The Cincinnati Reds stand 36-41, tied for last place in the National League Central with the Pittsburgh Pirates. With their 78th game of the season set to be played against the Los Angeles Angeles tonight in Anaheim, they’re almost to the exact mid-point of the 2019 season, and they’ve gotten there without a single PA from the player that lead them in fWAR in 2018, Scooter Gennett.
That’s set to change by Friday, however, as The Athletic’s C. Trent Rosecrans documented earlier today. Gennett wrapped his rehab with an 0 for 4 performance for AAA Louisville in their game against Indianapolis on Tuesday, and has headed for Cincinnati to rejoin his big league brethren prior to their series opener in GABP against the Chicago Cubs on Friday night. And in doing so, he says he’s ready to play every day again, too.
“(I’ll play) every day at second base,” he said. “How things are coming together with the pitching, it’s going to be fun. I can’t wait to get in there every day and do my thing.”
That, of course, is something Grimey took a closer look at earlier in the week, since merely inserting Scooter back as the everyday 2B won’t exactly be a seamless process. The domino effect will be rather evident immediately, as it will take away most of the 2B reps from May superstar and team OPS+ leader Derek Dietrich, who will presumably have to be inserted into the lineup elsewhere more often. That’ll likely come in LF, which will mean either Jesse Winker sits or slides over to RF, which would render the red-hot Yasiel Puig sidelined. Not to mention that one of Jose Peraza or Phil Ervin will be optioned to AAA to accommodate Scooter’s promotion, with the other becoming the likely last man on the playing time totem pole alongside Kyle Farmer.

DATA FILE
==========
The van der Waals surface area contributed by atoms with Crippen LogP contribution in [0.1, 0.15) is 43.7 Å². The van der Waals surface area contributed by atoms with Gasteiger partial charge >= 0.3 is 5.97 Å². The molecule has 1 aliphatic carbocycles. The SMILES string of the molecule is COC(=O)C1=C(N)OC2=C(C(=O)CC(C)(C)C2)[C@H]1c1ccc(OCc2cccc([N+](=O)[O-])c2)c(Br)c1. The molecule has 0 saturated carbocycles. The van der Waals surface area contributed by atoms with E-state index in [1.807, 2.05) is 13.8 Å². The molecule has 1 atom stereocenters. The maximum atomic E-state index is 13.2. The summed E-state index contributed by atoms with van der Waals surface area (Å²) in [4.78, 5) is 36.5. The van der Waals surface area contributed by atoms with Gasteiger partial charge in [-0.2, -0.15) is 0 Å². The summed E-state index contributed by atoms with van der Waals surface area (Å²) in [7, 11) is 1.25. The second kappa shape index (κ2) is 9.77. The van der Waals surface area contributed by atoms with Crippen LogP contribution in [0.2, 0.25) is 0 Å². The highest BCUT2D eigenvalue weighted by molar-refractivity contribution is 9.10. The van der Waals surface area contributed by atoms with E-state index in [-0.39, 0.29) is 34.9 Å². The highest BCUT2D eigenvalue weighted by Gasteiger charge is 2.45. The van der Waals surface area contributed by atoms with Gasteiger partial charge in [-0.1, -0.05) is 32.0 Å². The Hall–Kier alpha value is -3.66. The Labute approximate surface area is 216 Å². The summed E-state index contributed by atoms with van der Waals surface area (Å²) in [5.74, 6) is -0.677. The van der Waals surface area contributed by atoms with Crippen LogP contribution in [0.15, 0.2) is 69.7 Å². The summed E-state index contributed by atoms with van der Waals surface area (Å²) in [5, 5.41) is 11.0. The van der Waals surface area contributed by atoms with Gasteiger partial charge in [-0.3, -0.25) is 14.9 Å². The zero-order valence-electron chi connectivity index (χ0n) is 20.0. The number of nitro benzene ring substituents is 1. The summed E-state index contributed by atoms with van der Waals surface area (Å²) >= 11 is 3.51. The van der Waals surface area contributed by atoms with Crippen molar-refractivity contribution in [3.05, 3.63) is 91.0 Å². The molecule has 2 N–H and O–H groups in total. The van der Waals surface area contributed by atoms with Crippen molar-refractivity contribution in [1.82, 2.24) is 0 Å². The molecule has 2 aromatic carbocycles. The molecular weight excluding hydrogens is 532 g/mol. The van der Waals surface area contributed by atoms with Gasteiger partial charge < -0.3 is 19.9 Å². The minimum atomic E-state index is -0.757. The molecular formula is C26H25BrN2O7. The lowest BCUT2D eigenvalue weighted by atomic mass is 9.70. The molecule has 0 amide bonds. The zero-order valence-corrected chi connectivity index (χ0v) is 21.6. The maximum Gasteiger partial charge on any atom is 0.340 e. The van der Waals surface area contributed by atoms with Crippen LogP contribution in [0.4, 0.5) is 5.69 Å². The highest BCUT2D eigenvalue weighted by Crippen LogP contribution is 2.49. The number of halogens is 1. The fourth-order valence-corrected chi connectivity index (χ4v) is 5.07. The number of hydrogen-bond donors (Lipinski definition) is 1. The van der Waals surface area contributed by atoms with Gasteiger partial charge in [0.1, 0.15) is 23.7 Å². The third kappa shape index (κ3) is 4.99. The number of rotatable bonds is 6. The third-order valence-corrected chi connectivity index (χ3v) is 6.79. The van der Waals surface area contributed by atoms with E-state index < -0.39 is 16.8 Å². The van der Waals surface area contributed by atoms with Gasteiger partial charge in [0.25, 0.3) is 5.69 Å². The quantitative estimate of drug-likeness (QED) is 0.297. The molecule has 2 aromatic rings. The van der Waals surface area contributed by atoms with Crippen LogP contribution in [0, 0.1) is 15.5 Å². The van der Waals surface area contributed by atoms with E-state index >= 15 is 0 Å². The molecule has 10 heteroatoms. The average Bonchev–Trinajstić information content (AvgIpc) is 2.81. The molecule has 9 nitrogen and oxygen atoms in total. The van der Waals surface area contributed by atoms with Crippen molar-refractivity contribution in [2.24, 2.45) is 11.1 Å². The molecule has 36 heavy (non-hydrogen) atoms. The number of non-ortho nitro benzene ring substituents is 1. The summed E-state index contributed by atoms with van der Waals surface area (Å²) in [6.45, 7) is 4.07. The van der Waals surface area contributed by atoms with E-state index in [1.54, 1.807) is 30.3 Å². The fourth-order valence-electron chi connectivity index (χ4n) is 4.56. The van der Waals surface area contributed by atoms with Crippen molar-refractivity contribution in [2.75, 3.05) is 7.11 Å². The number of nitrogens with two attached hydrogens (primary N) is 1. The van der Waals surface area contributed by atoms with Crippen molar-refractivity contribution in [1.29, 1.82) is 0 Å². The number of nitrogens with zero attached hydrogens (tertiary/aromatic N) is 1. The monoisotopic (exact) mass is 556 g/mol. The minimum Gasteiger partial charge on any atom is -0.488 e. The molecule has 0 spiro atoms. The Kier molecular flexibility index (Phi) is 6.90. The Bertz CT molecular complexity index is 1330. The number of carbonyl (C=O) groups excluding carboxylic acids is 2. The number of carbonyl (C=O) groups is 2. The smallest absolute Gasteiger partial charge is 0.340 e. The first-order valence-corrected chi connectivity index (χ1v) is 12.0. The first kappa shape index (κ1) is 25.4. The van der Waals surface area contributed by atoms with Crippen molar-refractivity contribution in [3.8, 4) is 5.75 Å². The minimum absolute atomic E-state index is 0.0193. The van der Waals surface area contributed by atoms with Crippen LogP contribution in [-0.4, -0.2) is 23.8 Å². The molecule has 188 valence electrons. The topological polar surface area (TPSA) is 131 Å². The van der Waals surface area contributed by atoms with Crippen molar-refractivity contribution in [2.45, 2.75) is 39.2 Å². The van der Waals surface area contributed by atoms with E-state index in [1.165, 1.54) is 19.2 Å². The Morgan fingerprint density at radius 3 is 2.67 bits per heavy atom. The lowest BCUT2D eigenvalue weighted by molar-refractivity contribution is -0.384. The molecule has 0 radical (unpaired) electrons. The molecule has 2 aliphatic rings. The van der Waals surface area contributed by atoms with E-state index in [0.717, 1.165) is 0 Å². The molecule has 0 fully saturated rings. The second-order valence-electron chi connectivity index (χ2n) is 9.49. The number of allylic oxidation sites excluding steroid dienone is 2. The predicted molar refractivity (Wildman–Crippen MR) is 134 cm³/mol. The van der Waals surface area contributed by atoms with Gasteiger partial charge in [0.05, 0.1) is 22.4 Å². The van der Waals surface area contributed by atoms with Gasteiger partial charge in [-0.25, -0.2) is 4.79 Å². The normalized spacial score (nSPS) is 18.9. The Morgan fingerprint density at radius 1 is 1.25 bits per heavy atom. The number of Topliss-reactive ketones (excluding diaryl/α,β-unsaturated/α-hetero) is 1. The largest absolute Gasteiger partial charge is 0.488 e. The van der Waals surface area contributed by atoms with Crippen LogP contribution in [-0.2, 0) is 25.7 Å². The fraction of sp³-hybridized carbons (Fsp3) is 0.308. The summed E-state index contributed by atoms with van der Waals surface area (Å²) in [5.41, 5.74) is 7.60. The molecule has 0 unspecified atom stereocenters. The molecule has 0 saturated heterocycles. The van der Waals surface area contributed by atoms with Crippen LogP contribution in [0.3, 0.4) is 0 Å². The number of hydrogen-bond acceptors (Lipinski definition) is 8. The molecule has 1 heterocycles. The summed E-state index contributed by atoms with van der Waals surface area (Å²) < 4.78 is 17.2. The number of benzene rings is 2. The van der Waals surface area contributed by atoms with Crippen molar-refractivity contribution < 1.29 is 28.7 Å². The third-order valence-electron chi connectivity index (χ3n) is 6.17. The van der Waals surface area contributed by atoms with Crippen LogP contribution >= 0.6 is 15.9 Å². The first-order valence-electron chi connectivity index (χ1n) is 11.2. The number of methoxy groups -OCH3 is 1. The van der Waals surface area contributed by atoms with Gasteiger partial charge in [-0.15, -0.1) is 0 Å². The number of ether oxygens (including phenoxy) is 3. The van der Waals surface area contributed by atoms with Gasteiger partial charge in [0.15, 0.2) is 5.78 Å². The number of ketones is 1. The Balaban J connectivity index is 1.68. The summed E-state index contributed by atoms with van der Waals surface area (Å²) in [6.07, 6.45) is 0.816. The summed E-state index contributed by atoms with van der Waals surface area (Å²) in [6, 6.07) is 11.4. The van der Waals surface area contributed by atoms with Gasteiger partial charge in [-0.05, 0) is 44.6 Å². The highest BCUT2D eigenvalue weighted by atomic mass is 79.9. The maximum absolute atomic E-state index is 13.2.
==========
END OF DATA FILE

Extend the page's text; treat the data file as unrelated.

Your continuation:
Having too many players is a good problem, obviously, but one that will test manager David Bell on a daily basis. It will also give him just over one full month with a full, healthy offensive roster to see if this club can make a climb out of the doldrums and into a chase for a playoff spot before the July 31st trade deadline could turn this roster completely haywire. Rest assured, Scooter’s going to be a big part of that happening if it does, but that may well happen while a few players who have established that they’re viable big leaguers get to spend a lot of time riding pine.
In other news, it appears TJ Friedl will join Taylor Trammell on the injured list at AA Daytona, as Doug Gray noted on the Twitterz earlier. That’s a rough stretch for the talented Lookouts OF, which also featured Jose Siri and Michael Beltre prior to Stuart Fairchild’s promotion earlier this week. Still, that’s easily the roster in the Reds system with the most talent, one that will only likely get bolstered when Jonathan India earns his call-up at some point in the very near future.
Over at Redleg Nation, Matt Wilkes took a deep dive into the surge in swings and misses on pitches thrown by Michael Lorenzen this year, breaking down his pitch mix to see what’s behind his increased K-rate. I’m already beginning to think the Reds are going to need to back up a Brinks truck to keep Derek Johnson around for awhile at this juncture.
Friend of the blog Dan Szymborski - hi, Dan! - has his mid-season ZiPS updates posted over at FanGraphs, and while the end-season projections for the Reds still don’t look nearly as rosy as we all would hope, Dan’s got some pretty positive points on the trajectory of this club, albeit while acknowledging just how penalizing their awful start to the season was.
Finally, Joey Votto’s dinger last night helped bring his season OPS+ back up to triple digits at a cool 100, which is beginning to make things look less and less disjointed on his BBRef page. He’s also back over 59 career bWAR at 59.1, making his climb to surpass 60 this season something that looks to be a lock, something that was not quite as easy to guarantee when he was check-swinging his choked-up bat while lost back in early May. Votto owns a .921 OPS in the month of June and an even 1.000 over his last 25 games, the latter a 107 PA stretch that has looked oh so much more like the star we’ve adored for the last decade.